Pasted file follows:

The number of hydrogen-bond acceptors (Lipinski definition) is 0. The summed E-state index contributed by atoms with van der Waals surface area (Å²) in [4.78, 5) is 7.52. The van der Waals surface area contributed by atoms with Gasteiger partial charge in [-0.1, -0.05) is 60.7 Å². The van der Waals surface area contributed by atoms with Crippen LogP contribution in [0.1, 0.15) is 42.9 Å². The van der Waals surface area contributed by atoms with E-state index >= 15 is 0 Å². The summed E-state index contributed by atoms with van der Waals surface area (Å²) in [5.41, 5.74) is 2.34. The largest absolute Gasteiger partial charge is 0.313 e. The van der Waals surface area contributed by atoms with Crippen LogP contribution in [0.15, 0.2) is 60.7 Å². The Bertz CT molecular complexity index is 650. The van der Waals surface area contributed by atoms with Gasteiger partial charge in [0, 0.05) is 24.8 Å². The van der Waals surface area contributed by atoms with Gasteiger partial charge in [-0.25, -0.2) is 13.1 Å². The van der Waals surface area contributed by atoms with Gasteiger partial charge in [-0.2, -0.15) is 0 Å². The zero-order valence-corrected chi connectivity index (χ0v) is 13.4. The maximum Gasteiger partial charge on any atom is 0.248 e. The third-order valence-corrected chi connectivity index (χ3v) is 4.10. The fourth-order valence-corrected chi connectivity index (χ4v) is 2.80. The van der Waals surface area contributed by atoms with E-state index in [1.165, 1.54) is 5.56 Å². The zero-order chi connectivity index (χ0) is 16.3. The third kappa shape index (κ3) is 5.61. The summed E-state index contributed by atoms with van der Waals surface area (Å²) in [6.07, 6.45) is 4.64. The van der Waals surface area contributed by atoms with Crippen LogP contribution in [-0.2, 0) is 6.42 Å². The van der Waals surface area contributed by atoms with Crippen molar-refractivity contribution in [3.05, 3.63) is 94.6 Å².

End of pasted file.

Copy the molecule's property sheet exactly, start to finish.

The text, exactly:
The number of hydrogen-bond acceptors (Lipinski definition) is 0. The summed E-state index contributed by atoms with van der Waals surface area (Å²) in [4.78, 5) is 7.52. The van der Waals surface area contributed by atoms with Gasteiger partial charge in [-0.1, -0.05) is 60.7 Å². The van der Waals surface area contributed by atoms with Crippen LogP contribution in [0.1, 0.15) is 42.9 Å². The van der Waals surface area contributed by atoms with E-state index >= 15 is 0 Å². The summed E-state index contributed by atoms with van der Waals surface area (Å²) in [5.41, 5.74) is 2.34. The largest absolute Gasteiger partial charge is 0.313 e. The van der Waals surface area contributed by atoms with Crippen LogP contribution in [0.15, 0.2) is 60.7 Å². The Bertz CT molecular complexity index is 650. The van der Waals surface area contributed by atoms with Gasteiger partial charge in [0, 0.05) is 24.8 Å². The van der Waals surface area contributed by atoms with Gasteiger partial charge in [-0.25, -0.2) is 13.1 Å². The van der Waals surface area contributed by atoms with Gasteiger partial charge in [-0.2, -0.15) is 0 Å². The zero-order valence-corrected chi connectivity index (χ0v) is 13.4. The maximum Gasteiger partial charge on any atom is 0.248 e. The third-order valence-corrected chi connectivity index (χ3v) is 4.10. The fourth-order valence-corrected chi connectivity index (χ4v) is 2.80. The van der Waals surface area contributed by atoms with E-state index in [1.165, 1.54) is 5.56 Å². The zero-order chi connectivity index (χ0) is 16.3. The third kappa shape index (κ3) is 5.61. The summed E-state index contributed by atoms with van der Waals surface area (Å²) in [6.07, 6.45) is 4.64. The van der Waals surface area contributed by atoms with Crippen LogP contribution in [-0.2, 0) is 6.42 Å². The van der Waals surface area contributed by atoms with Crippen molar-refractivity contribution in [3.05, 3.63) is 94.6 Å².